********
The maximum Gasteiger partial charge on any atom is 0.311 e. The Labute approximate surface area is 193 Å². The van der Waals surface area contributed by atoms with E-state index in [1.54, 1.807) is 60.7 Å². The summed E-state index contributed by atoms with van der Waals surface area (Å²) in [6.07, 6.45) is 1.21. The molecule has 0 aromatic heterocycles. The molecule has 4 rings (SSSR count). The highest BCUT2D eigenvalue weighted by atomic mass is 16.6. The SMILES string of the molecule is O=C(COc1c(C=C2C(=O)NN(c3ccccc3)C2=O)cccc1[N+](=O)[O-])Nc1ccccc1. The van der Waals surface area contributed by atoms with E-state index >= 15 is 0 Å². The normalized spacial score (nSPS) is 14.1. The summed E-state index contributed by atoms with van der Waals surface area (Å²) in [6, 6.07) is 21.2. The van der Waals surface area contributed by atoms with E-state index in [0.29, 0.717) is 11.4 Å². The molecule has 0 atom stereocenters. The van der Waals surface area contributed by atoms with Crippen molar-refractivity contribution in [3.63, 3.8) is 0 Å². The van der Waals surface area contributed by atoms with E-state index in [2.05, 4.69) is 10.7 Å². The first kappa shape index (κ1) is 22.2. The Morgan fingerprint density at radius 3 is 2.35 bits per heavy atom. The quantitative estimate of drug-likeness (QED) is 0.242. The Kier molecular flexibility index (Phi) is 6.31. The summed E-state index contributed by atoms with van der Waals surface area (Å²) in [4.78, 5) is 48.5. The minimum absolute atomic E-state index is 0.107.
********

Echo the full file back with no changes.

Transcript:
The maximum Gasteiger partial charge on any atom is 0.311 e. The Labute approximate surface area is 193 Å². The van der Waals surface area contributed by atoms with E-state index in [1.54, 1.807) is 60.7 Å². The summed E-state index contributed by atoms with van der Waals surface area (Å²) in [6.07, 6.45) is 1.21. The molecule has 0 aromatic heterocycles. The molecule has 4 rings (SSSR count). The highest BCUT2D eigenvalue weighted by atomic mass is 16.6. The SMILES string of the molecule is O=C(COc1c(C=C2C(=O)NN(c3ccccc3)C2=O)cccc1[N+](=O)[O-])Nc1ccccc1. The van der Waals surface area contributed by atoms with E-state index >= 15 is 0 Å². The normalized spacial score (nSPS) is 14.1. The summed E-state index contributed by atoms with van der Waals surface area (Å²) in [6, 6.07) is 21.2. The van der Waals surface area contributed by atoms with E-state index in [0.29, 0.717) is 11.4 Å². The molecule has 0 atom stereocenters. The van der Waals surface area contributed by atoms with Crippen molar-refractivity contribution in [3.63, 3.8) is 0 Å². The van der Waals surface area contributed by atoms with E-state index in [2.05, 4.69) is 10.7 Å². The first kappa shape index (κ1) is 22.2. The Morgan fingerprint density at radius 3 is 2.35 bits per heavy atom. The quantitative estimate of drug-likeness (QED) is 0.242. The Kier molecular flexibility index (Phi) is 6.31. The summed E-state index contributed by atoms with van der Waals surface area (Å²) in [4.78, 5) is 48.5. The minimum absolute atomic E-state index is 0.107.